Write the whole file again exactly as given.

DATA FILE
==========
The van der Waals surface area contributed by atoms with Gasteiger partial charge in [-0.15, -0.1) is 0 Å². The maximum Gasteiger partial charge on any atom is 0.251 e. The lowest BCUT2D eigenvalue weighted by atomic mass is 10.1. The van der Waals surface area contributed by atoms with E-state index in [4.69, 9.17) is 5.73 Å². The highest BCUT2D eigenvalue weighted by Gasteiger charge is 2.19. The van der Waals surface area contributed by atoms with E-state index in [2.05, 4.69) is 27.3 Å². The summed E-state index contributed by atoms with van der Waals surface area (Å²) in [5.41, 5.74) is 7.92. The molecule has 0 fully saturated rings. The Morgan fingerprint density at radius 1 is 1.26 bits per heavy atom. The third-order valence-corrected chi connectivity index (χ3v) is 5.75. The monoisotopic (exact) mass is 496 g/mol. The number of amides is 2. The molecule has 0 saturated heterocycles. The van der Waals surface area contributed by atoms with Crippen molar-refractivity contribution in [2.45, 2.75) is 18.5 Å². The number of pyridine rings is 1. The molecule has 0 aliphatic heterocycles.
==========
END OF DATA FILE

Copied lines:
The van der Waals surface area contributed by atoms with Gasteiger partial charge in [-0.15, -0.1) is 0 Å². The maximum Gasteiger partial charge on any atom is 0.251 e. The lowest BCUT2D eigenvalue weighted by atomic mass is 10.1. The van der Waals surface area contributed by atoms with E-state index in [4.69, 9.17) is 5.73 Å². The highest BCUT2D eigenvalue weighted by Gasteiger charge is 2.19. The van der Waals surface area contributed by atoms with E-state index in [2.05, 4.69) is 27.3 Å². The summed E-state index contributed by atoms with van der Waals surface area (Å²) in [5.41, 5.74) is 7.92. The molecule has 0 fully saturated rings. The Morgan fingerprint density at radius 1 is 1.26 bits per heavy atom. The third-order valence-corrected chi connectivity index (χ3v) is 5.75. The monoisotopic (exact) mass is 496 g/mol. The number of amides is 2. The molecule has 0 saturated heterocycles. The van der Waals surface area contributed by atoms with Crippen molar-refractivity contribution in [2.45, 2.75) is 18.5 Å². The number of pyridine rings is 1. The molecule has 0 aliphatic heterocycles.